Several Ways of Employing Fibonacci Levels
Each trader applying technical analysis has many postulates he relies on in trading. Quite often it turns out that traders do not go deep into the matter, guided by their market experience only. However, there are effective theories applied to the markets which lack substantial ground. They can be proved by statistics only. This is the kind of theories Fibonacci number theory is attributed to.
Originally, this trading instrument was used on a bull market. Traders had to plot Fibonacci retracement levels manually. The Fibonacci conception was gaining popularity. Permanent practice has revealed its many advantages.
Fibonacci levels describe the interaction between trend and countertrend markets — 38%, 50% and 62% retracement from the reverse point. As a rule, percent ratios are applied after the trend is determined. Find out the points of percent levels crossing those of price by stretching a grid over the most apparent up or down waves.
Great trading opportunities are ensured by converging patterns and retracement levels. It should be remembered that retracements are ineffective in vacuum. Keep an eye on highs, lows and moving averages to make sure a certain level is important.
The discrepancy between a retracement and a basic pattern does not result but in a market noise, not to mention an expected profit. The patterns which contain incongruous analysis aspects are not recommended to use. Such incongruity leads to numerous abrupt reversals on price charts. On the contrary, the correlation between Fibonacci levels and patterns ensures highly predictable reversals at narrow price levels.
The two examples below are to be of help to you in working with Fibonacci. Using these methods in trading is sure to make your trading profitable and convenient.
The first rise/ first fall marks 100% retracement of a trend within a certain period of time. It can be regarded as a reversal warning. 100% retracement alters the major price movement which then terminates the trend it corrects. If a previous retracement level of 38% is broken through, then the old trend can reestablish itself. Most often traders tend to use this level to open positions against the old trend, which minimizes the risk.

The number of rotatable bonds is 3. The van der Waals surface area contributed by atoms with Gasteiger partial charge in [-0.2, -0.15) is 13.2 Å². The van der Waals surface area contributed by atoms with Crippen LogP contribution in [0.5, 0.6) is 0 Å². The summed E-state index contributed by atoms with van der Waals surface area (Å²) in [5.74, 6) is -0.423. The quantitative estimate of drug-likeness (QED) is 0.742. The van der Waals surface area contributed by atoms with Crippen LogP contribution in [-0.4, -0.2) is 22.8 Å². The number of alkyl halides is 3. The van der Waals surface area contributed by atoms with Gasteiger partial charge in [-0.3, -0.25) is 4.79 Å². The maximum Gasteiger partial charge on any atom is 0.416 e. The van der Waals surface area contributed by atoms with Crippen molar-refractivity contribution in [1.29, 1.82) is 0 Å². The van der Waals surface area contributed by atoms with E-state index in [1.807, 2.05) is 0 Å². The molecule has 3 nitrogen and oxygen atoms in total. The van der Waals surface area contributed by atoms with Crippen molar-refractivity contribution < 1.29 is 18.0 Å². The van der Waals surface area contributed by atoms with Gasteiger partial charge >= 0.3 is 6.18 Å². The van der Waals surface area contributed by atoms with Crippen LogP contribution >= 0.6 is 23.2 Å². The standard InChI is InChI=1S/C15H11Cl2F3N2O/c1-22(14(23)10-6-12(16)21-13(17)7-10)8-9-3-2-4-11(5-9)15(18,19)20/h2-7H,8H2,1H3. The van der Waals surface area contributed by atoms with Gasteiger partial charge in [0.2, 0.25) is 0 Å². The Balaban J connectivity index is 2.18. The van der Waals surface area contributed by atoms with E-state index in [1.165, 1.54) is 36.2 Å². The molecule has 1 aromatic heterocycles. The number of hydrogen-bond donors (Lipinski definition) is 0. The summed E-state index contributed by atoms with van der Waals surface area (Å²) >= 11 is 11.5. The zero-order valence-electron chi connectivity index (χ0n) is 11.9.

Find an active market instrument and start stretching a grid either from a low or high registered within the last hours of the session. Stretch a grid to the opposite direction to a low or high of the first hour of the following morning. This determines certain price waves a trader can use in order to find intra-day gaps, break-outs and break-downs. In addition, this type of grids is applied to morning gaps. Stretching across a key retracement, a gap will provide an opportunity of entry to the market with low risks at a pullback.
Another form of support and resistance trading is called the Support Turned Resistance and Resistance Turned Support trading system. How The Support Turned Resistance And Resistance Turned Support Trading System Works Sometimes when price breaks a strong level of support, at some stage in the future, price rises back up to this support level that it broke previously only to be pushed back down from that previous support level. What has happened is that the previous support level has now acted as resistance level. The opposite is also true: a resistance level broken has the potential to act as a support level when price falls down to this resistance level it broke previously. Indicators Required: none Timeframes: Any Currency Pairs: Any Rules Buy Rules: Once Resistance Level is broken, wait until price starts to fall back down to the the resistance level it broke. Different types of orders can be used to enter into a trade: for buy stop order wait until a candlestick touches the level and place your order 2-5 pips above the high of that candlestick. Buy limit orders can be placed 2-5 pips above the resistance turned support line. Or you can buy immediately at market once price hits that level. Place your stop loss 10-30 pips below the resistance turned support line if you use buy limit and market orders. For buy stop orders, place 2-5 pips below the low of the candlestick that touches that line. For take profit targets, look for previous significant swing high and place your profit targets within that. Sell Rules: Once Support Level is broken, wait until price starts to rise up to the the support level it broke. Different types of orders can be used to enter into a trade: for sell stop order, wait until a candlestick touches the level and place your order 2-5 pips below the low of that candlestick. Sell limit orders can be placed 2-5 pips below the support turned resistance line. Or you can sell immediately at market once price hits that level. Place your stop loss 10-30 pips above the support turned resistance line if you use sell limit and market orders. For sell stop orders, place 2-5 pips above the high of the candlestick that touches that line. For take profit targets, look for previous significant swing lows and place your profit targets within that.